In this photo supplied by the New Zealand government, New Zealand Prime Minister Jacinda Ardern, right, meets Australian Prime Minister Scott Morrison during the national remembrance service for the victims of the March 15 mosques terrorist attack in Hagley Park, Christchurch, New Zealand, Friday, March 29, 2019. (Mark Tantrum/New Zealand Government via AP)

Posted filed under News.

A comparison of Waleed Aly’s interviews with Scott Morrison and Jacinda Ardern in the wake of the Christchurch terror attack.

The recent terror attack in Christchurch has created fevered political discussions around the role of our leaders. One of Australia’s most prominent commentators Waleed Aly provided the Prime Ministers of Australia and New Zealand an opportunity to discuss the event in two separate exclusive interviews on The Project.

An analysis of the conversation on Twitter found that most viewers highly rated New Zealand Prime Minister Jacinda Ardern’s interview and were critical of Australian Prime Minister Scott Morrison’s performance.

Yet, there were also alternate voices that questioned Aly’s agenda and suggested that he ‘set Scott Morrison up’.

While we must take into account the very different context surrounding each interview, Mediaverse took a close look at the style of each interview and how that influenced viewer perception.

Use of chairs 

Australian Prime Minister Scott Morrison (left) and New Zealand Prime Minister Jacinda Ardern meet for bilateral talks following the National Remembrance Service for those killed in the Al Noor Mosque and the Linwood Islamic Centre shootings in Christchurch, New Zealand, March 29, 2019. (AAP Image/Martin Hunter)

The Project provided Morrison with a chair that had arms and a notable backward lean. As a result, he spent most of his interview leaning back or awkwardly leaning on one of the chair’s arms with his legs crossed. This made him appear indifferent and like he wasn’t taking the interview seriously. Aly maintained upright posture throughout the entire interview and seldom moved his body, giving the sense that he was the one leading the conversation.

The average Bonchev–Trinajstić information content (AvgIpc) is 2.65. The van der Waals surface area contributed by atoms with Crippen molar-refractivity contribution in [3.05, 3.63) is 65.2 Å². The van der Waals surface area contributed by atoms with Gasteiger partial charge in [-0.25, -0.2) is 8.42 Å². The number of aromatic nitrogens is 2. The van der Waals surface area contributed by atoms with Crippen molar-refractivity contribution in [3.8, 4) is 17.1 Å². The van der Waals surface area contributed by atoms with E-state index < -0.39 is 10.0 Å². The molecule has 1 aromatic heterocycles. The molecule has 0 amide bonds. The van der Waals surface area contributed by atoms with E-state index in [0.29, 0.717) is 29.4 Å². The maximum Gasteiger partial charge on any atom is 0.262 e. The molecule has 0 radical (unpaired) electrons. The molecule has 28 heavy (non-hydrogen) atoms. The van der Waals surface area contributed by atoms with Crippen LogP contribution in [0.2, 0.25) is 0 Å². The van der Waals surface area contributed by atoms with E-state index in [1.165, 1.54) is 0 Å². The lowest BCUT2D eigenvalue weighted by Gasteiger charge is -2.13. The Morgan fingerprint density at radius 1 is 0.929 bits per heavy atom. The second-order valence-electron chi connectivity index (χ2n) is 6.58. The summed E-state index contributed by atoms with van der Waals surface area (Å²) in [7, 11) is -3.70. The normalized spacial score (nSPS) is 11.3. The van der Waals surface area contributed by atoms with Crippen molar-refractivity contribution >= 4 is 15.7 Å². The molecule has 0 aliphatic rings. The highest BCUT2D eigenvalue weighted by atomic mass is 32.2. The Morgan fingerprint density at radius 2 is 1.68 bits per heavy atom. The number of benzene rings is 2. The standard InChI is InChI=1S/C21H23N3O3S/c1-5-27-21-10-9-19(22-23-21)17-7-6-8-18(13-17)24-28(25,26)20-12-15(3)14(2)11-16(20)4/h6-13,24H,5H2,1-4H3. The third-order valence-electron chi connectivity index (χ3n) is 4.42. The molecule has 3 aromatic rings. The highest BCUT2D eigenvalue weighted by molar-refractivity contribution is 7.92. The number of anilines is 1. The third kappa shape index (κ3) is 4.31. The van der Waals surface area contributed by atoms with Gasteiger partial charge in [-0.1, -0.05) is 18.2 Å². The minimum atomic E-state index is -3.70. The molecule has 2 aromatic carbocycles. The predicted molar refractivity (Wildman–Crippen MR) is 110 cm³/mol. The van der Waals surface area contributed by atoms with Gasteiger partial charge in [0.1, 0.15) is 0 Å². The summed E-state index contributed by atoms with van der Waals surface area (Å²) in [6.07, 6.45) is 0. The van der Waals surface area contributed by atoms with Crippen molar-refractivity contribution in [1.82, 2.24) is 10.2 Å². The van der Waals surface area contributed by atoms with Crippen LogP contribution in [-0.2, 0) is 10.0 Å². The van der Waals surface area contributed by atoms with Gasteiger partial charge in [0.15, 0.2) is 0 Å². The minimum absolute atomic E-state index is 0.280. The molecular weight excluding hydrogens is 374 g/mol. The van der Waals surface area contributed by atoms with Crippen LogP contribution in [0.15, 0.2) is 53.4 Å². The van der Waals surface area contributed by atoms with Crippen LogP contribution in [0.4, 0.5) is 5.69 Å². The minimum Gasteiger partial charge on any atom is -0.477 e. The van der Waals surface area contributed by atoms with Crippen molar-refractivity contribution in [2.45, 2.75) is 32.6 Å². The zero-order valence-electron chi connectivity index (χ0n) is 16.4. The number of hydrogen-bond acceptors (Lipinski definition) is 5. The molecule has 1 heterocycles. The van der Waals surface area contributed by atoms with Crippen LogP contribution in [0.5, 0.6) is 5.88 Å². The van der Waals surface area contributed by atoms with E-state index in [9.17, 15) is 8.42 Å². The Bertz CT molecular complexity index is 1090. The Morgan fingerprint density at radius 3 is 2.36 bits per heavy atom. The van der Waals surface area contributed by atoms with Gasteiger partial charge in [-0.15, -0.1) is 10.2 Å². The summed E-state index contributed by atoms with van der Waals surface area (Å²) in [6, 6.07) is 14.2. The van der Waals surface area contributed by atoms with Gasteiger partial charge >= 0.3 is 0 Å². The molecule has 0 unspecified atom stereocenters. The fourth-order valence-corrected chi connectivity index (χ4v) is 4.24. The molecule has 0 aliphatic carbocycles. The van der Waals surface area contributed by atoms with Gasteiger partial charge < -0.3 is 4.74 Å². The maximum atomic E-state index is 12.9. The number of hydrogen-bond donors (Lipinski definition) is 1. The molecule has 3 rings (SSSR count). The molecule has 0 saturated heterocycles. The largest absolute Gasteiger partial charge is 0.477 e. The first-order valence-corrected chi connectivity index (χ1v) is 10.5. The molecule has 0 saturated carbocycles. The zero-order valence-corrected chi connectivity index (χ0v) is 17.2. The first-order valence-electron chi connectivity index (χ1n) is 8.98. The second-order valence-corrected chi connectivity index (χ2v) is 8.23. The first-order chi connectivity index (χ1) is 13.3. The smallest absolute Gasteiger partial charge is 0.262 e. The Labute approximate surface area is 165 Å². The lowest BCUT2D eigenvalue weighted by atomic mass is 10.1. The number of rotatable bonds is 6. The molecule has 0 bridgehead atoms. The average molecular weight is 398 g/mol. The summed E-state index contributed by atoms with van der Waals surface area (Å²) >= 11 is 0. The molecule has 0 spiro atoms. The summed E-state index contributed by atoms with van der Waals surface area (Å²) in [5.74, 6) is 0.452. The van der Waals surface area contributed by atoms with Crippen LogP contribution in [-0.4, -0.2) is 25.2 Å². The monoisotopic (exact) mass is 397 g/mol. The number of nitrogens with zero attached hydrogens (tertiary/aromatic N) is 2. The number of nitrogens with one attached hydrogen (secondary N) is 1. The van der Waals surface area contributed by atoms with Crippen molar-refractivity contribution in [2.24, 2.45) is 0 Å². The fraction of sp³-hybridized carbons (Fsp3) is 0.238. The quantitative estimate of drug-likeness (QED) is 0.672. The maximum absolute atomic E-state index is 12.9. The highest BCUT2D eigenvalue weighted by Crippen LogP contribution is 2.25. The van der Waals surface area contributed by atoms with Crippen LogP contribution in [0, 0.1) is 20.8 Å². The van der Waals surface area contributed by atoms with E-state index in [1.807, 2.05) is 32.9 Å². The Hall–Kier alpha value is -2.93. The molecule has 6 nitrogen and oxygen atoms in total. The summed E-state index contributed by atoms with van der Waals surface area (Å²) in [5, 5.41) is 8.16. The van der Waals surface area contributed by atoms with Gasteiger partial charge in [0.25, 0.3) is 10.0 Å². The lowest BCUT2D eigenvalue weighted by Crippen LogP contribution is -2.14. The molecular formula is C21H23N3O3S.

In contrast, Ardern was in a chair with a much straighter back and appeared to lean forward rather than backward. However, this didn’t really matter anyway, as the majority of the interview focused closely on her and Aly’s faces, taking the chair out of the equation completely.

Interestingly, it was reported that Channel 10 staff scrambled to find suitable chairs as the PM’s office only gave final approval early that afternoon.

Edited vs. unedited

The Morrison interview was a 40 minute live, unedited ‘raw’ exposition of character, while Arden’s moment in the hot seat was heavily edited and ran for a third of the time. Morrison and Aly were the only voices to be heard in their interview, whereas Arden’s was overlaid with soft and sentimental music that really tugged on the heartstrings of the audiences.

Of course there were issues that Morrison specifically had to address, and Arden entered her interview from a very different position. However, any comparison of the two interviews needs to be tempered with an acknowledgement of the influence of body language and editing in addition to the questions themselves.

Putting aside individual political views, these factors played a significant role in how The Project was influencing audiences to perceive each leader.

It also raises questions around how the interviews have legitimised The Project as a serious current affairs vehicle further straying from its original magazine style format.

Maybe the budget reply speech in the not too distant future?

 

 

Image credits
Heading image: Photo provided by the New Zealand government.
Body image: AAP Image/Martin Hunter</p style>

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